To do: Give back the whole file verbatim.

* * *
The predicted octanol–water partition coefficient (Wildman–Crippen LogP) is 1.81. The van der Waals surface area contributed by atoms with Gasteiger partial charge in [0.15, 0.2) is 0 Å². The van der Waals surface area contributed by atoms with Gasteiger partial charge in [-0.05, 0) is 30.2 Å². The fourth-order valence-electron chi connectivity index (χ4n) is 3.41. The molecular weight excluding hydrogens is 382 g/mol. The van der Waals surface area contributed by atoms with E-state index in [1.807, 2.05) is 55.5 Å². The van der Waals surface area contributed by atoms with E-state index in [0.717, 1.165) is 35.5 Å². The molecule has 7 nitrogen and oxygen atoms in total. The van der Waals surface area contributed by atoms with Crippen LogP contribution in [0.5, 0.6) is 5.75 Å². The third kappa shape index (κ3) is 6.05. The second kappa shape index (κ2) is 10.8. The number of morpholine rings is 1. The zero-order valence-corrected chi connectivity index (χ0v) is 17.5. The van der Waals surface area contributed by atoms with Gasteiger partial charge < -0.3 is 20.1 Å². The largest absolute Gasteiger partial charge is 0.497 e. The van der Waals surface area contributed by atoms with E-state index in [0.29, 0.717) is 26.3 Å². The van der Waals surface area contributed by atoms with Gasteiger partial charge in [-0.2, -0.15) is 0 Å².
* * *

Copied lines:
The predicted octanol–water partition coefficient (Wildman–Crippen LogP) is 1.81. The van der Waals surface area contributed by atoms with Gasteiger partial charge in [0.15, 0.2) is 0 Å². The van der Waals surface area contributed by atoms with Gasteiger partial charge in [-0.05, 0) is 30.2 Å². The fourth-order valence-electron chi connectivity index (χ4n) is 3.41. The molecular weight excluding hydrogens is 382 g/mol. The van der Waals surface area contributed by atoms with E-state index in [1.807, 2.05) is 55.5 Å². The van der Waals surface area contributed by atoms with E-state index in [0.717, 1.165) is 35.5 Å². The molecule has 7 nitrogen and oxygen atoms in total. The van der Waals surface area contributed by atoms with Crippen LogP contribution in [0.5, 0.6) is 5.75 Å². The third kappa shape index (κ3) is 6.05. The second kappa shape index (κ2) is 10.8. The number of morpholine rings is 1. The zero-order valence-corrected chi connectivity index (χ0v) is 17.5. The van der Waals surface area contributed by atoms with Gasteiger partial charge < -0.3 is 20.1 Å². The largest absolute Gasteiger partial charge is 0.497 e. The van der Waals surface area contributed by atoms with E-state index in [0.29, 0.717) is 26.3 Å². The van der Waals surface area contributed by atoms with Gasteiger partial charge in [-0.2, -0.15) is 0 Å².